Hailing as one of the safest places in the world, and one of the best cities for work-life balance and quality of life, Amsterdam is a great start for your European journey, should you find it a little bit apprehensive to step out of your comfort zone. The Dutch have a great command of English language where visitors will find it easy to communicate.
Without a doubt, Amsterdam is one of my favourite cities to visit in Europe: it is sunny and windy in summer, whereas it never gets too cold in winter; furthermore it is authentic, open and a great place to stay for sure.
Where to stay
Amsterdam may seem like a huge city, but in fact its main attractions and landmarks are located around the Amsterdam Centraal only. Accommodation prices are higher in Centraal than in the outskirt residential areas, but to be connected within the main city life makes it worth the value. For a change, I really enjoyed my stay at the Generator hostel Amsterdam, which sits inside quaint and hipster Oosterpark while remaining connected to several tram lines.
How to commute
From buses to metros, ferries to trams, trams are perhaps my favourite mode of transport in Amsterdam. It reminds you of Hong Kong’s ‘Ding-Ding’ tramways as it literally sounds off before departing each station. The trams meander through the city, passing pedestrian paths and canals, making it a great way to see the city while in the comfort of sitting down and enjoying the air-conditioning. 24-hour passes are available at only 8 euros and can be bought while you board the trams.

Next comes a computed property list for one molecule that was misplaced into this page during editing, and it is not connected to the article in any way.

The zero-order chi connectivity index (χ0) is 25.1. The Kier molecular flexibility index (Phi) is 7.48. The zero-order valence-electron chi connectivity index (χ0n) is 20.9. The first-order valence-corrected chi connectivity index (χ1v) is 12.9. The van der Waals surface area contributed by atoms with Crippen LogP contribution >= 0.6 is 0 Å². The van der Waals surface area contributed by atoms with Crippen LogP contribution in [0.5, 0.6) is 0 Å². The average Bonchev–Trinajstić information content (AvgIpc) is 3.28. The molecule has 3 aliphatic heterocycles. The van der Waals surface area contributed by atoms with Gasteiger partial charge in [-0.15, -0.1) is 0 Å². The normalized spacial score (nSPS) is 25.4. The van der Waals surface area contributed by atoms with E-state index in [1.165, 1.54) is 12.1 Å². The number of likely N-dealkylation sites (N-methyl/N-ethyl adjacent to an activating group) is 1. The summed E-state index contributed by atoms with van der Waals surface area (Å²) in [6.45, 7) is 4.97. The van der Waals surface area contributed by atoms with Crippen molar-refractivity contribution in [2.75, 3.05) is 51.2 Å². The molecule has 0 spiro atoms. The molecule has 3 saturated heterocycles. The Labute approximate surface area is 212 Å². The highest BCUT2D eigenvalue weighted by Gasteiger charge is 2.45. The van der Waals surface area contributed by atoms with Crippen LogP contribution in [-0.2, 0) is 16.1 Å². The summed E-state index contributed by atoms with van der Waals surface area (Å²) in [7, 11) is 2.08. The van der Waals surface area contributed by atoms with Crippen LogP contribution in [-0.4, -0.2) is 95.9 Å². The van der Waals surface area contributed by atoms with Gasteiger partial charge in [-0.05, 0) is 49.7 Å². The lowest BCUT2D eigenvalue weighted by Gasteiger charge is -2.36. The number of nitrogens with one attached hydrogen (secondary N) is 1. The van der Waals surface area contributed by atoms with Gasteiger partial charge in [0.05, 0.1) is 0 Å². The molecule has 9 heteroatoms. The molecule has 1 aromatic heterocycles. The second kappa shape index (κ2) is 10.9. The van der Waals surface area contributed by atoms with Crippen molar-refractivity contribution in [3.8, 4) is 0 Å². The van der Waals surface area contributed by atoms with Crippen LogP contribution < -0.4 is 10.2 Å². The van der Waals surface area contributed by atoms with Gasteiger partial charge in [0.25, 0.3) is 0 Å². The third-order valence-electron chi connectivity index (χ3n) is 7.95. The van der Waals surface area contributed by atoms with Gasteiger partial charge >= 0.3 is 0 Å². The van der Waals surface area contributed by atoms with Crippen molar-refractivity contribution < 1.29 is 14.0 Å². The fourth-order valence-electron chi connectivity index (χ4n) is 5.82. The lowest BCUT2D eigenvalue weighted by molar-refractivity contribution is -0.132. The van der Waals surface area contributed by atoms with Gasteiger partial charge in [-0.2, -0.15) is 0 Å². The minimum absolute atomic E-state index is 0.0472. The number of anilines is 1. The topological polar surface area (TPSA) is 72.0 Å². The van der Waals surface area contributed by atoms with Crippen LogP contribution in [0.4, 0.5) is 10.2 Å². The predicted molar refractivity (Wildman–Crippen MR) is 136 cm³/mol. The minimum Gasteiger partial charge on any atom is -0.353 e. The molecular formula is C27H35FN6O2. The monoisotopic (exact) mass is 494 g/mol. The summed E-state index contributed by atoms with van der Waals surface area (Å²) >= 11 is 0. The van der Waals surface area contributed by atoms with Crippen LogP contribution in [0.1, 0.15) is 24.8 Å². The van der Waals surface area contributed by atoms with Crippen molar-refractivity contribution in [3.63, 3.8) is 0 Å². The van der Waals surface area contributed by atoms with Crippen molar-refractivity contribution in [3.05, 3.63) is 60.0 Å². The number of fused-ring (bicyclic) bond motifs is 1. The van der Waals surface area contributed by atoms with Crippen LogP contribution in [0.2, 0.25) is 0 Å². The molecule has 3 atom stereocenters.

What to eat
Amsterdam is quite a metropolitan city, but traditional Dutch food is something which you might not want to miss. Stamppot is a mashed potato and vegetable dish served with gravy and some sausage or meat slice. It looks really ordinary but it is indeed pure, home-cooked comfort goodness.
Dutch apple pies are ubiquitous menu items that can be found at any cafes or bars in Amsterdam. It certainly tastes more like a cake rather than a pie pastry. It is usually served with some whipped cream on the side, complementing the moist, tard apples and fluffy pastry. It is a perfect afternoon tea item coupled with some fruit liquor, tea or coffee.
Lastly, one that you cannot miss, is Rene’s famous churros which make for a perfect supper snack. All churros are made-to-order, served piping hot with a generous splash of rich chocolate sauce on top. Affordable and definitely worth going for multiple servings!
What else to visit
We all know of Anne Frank House, Van Gogh Museum, the gorgeous canals, the famous sex shops and the Red-light District in Amsterdam – which in 2020 will cease its guided walking tours to protect its workers from the excessive human obstruction. While that means that you may still walk along the streets as per normal, we should still be respectful to the sex workers by not taking photos and avoid being too rowdy.
For a different experience, hop on a free ferry service from Amsterdam Centraal to Amsterdam Noord. The Eye Film Museum and the newly minted Amsterdam swing (A’DAM lookout) sits on the opposite land separated by its waters.
Another ferry service brings you to NDSM Wharf, an industrial shipyard turned creative playground for new culture to brew and develop. Warehouses are turned into workshops, walls covered in graffiti, it really feels free and open as compared to Centraal. What’s the most interesting here, is Crane Hotel Faralda, a boutique exclusive hotel which occupied a huge crane – not even kidding – and overnight prices can reach up to 1300 euros. I guess people would pay to stay inside a crane machine.
More tips and tricks in the next post!